This blog is a space for discussing topics related to religious education. I think, for many people, the term “religious education” conjures up images of gradeschoolers learning about the Ten Commandments or the Trinity, or particularly second-graders preparing to receive their First Reconciliation and their First Holy Communion. Certainly, such images do reflect the vast majority of formal religious instruction. But it is important that we not neglect all of the other facets of religious education, all of the other people undergoing instruction in the faith, and how we can better serve them.
Today I’d like to talk, in particular, about the Sacrament of Baptism, and how we can prepare people for that sacrament.
My wife recently gave birth to our fourth child (Deo gratias!), and we were blessed to have the opportunity to have her baptized less than a week later. Even with our fourth child, we had to prepare ourselves for the sacrament, as we were about to undertake the great responsibility of leading another soul to God.
Baptism is one of the most profoundly important things that can happen in one’s life. Think about it: it is so much more than just a ritual, a rite of passage, a photo-op at the church. This is a sacrament, instituted by Our Lord Jesus Christ during his time on the earth, a visible sign of an invisible reality, which effects an ontological change, fundamentally and permanently affecting the soul, cleansing from original sin (and any personal sin), infusing with grace and the Holy Spirit, joining the individual to the Body of Christ. What an incredible gift!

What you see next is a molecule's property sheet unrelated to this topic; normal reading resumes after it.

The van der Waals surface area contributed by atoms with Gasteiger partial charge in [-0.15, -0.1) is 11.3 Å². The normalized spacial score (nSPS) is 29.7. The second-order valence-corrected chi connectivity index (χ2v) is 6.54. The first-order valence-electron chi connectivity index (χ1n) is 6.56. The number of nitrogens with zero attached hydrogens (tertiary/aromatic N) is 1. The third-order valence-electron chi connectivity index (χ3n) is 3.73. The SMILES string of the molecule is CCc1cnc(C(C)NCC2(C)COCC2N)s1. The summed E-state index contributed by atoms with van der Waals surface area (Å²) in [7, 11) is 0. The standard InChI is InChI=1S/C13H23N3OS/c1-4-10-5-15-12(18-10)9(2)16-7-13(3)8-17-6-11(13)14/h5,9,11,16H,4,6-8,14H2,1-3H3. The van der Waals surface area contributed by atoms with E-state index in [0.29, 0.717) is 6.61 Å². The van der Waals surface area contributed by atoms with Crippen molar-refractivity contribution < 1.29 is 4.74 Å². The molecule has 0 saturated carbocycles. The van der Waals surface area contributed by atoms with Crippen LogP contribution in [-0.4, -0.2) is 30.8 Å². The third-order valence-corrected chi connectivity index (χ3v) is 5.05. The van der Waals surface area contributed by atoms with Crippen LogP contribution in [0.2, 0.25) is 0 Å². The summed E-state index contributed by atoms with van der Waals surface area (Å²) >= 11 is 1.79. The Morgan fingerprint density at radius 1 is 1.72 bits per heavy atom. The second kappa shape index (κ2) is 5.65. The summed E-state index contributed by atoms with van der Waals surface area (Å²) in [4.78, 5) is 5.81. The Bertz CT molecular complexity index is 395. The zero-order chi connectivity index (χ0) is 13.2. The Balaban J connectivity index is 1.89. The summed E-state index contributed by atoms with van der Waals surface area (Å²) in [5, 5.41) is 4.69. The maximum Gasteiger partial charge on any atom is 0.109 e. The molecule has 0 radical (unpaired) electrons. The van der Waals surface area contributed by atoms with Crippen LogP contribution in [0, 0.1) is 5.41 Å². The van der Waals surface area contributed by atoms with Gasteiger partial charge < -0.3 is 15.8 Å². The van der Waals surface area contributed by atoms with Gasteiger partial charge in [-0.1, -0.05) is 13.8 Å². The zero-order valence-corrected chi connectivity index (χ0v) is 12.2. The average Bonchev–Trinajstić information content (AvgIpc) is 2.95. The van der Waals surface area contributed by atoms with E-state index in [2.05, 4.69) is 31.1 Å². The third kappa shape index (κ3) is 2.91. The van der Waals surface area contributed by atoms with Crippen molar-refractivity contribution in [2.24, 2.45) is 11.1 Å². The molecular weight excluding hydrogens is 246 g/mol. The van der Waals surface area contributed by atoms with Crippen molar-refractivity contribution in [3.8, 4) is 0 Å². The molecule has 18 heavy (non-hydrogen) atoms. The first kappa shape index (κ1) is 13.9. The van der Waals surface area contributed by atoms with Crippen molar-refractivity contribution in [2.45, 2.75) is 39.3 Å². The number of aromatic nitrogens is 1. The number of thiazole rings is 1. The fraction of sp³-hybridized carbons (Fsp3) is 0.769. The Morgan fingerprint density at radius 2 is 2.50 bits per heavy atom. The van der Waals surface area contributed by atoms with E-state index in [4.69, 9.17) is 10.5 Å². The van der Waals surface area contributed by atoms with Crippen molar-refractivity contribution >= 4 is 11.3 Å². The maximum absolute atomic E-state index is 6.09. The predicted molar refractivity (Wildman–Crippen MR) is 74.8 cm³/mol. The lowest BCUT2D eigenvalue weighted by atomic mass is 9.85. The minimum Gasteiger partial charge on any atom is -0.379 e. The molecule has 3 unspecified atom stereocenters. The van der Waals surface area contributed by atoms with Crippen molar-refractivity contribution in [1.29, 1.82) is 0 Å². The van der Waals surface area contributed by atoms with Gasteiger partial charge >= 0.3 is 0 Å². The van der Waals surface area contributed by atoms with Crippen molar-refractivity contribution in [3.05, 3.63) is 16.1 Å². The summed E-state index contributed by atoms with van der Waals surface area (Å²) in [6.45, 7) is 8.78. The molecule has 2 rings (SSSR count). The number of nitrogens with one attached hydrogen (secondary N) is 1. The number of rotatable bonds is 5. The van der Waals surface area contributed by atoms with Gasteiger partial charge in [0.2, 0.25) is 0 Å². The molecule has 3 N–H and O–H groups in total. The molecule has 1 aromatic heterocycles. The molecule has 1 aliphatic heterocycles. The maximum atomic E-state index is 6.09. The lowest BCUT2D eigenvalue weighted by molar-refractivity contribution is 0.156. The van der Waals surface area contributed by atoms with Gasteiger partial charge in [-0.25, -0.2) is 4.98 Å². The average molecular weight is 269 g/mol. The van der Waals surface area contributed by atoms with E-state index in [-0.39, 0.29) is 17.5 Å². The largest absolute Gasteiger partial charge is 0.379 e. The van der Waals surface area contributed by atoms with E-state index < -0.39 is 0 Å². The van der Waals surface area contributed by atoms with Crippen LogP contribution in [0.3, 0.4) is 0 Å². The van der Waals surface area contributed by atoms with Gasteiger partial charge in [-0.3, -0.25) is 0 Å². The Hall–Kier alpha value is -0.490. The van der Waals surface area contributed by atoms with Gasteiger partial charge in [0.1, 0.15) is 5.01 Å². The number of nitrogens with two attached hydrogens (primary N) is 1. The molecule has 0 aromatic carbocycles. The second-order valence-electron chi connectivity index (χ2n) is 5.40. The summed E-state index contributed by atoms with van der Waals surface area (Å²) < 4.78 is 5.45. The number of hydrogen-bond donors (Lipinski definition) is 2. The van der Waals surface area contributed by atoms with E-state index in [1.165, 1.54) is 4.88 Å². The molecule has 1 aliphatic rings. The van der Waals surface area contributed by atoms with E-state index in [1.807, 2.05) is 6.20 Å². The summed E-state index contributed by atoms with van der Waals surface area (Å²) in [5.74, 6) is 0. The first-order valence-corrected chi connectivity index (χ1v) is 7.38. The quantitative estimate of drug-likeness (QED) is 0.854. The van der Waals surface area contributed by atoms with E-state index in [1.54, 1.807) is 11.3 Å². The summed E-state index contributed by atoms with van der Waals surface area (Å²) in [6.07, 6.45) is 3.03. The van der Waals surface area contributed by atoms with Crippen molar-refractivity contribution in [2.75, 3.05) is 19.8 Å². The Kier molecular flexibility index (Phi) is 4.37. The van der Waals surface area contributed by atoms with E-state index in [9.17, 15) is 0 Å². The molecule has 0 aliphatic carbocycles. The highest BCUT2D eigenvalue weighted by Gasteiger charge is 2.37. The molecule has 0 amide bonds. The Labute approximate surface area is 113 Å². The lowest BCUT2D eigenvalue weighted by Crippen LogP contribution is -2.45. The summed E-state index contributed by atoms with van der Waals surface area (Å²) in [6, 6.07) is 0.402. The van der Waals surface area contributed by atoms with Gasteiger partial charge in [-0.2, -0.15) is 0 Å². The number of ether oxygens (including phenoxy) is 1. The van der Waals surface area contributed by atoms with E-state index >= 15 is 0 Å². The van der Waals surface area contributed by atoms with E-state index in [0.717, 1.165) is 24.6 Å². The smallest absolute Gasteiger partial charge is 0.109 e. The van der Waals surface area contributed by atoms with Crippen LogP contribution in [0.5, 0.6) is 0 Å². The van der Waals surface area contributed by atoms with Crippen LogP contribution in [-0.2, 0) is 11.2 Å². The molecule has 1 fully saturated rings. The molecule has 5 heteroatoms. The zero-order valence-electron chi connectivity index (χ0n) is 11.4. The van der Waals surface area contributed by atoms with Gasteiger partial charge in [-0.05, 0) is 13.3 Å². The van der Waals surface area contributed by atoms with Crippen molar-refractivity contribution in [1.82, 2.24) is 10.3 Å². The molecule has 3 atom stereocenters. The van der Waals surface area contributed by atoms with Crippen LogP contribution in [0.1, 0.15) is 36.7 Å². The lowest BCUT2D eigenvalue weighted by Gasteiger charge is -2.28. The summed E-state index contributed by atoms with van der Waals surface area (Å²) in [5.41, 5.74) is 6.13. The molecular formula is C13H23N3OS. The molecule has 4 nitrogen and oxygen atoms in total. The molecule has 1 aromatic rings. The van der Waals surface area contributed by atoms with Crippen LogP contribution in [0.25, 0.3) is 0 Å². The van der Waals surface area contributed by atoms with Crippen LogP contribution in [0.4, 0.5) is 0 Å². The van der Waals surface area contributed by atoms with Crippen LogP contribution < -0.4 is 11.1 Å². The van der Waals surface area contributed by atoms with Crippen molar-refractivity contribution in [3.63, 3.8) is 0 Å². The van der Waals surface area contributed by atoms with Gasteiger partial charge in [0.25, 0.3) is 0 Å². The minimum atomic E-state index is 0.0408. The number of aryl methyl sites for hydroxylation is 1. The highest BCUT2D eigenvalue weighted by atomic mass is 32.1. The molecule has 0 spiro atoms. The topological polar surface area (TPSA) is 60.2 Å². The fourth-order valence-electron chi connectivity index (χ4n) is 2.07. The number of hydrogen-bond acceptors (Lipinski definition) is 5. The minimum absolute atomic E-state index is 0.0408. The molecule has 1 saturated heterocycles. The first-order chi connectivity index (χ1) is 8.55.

Whether it is an infant being baptized, a young child, a young adult, or an adult, it is imperative that all those involved are catechized as much as possible. I would say there is no question that many parents and godparents do not fully grasp the gravity of what they are undertaking, when it is an infant being baptized, and many who receive baptism later in life do not understand that what they are doing is so much more than a rite of passage.
Ignatius Press publishes a number of books for children with Magnificat. Many of them are board books, perfect for toddlers and younger. These books have beautiful artwork, simple catechesis on the topic at hand, and prayers for children. One of these is called Baptism Day. A beautiful gift for children being baptized, or their young siblings who would like to learn more about the sacrament.
Many young children are baptized well after infancy, at older and older ages. When they have reached an age where they can take religious instruction, it is important to prepare them as much as possible for reception of the Sacrament of Baptism. Another great catechetical resource for young children is the animated series Brother Francis. This series presents the faith for children without sacrificing the truth; nothing is diminished or downplayed. The Truth is presented unabashedly, in a very kid-friendly and engaging manner. There is an episode called “Born into the Kingdom” that teaches about the Sacrament of Baptism.
The Augustine Institute has produced many wonderful video series on the sacraments: Presence on the Holy Eucharist; Forgiven on Reconciliation; Beloved on Matrimony; and Reborn on Baptism. Reborn does a terrific job of preparing for reception of the Sacrament of Baptism. Whether preparing the parents for their child’s reception of the sacrament, or preparing an individual for their own baptism, the series is approachable and engaging, and beautifully put together. The Augustine Institute has a knack for such video series, and they present the fullness of the faith without sacrificing a jot or tittle of the Truth. My own parish utilizes this series for baptism preparation, and I couldn’t be more pleased.
As catechists, as those who are instructing people in the faith, we need to do our best to leave no stone unturned. We are talking about the salvation of souls, the most important work we could ever do. Baptism so often marks the beginning of the journey of faith; it is the entrance into the Christian life; it is important to build a firm foundation upon which a life of grace can be built.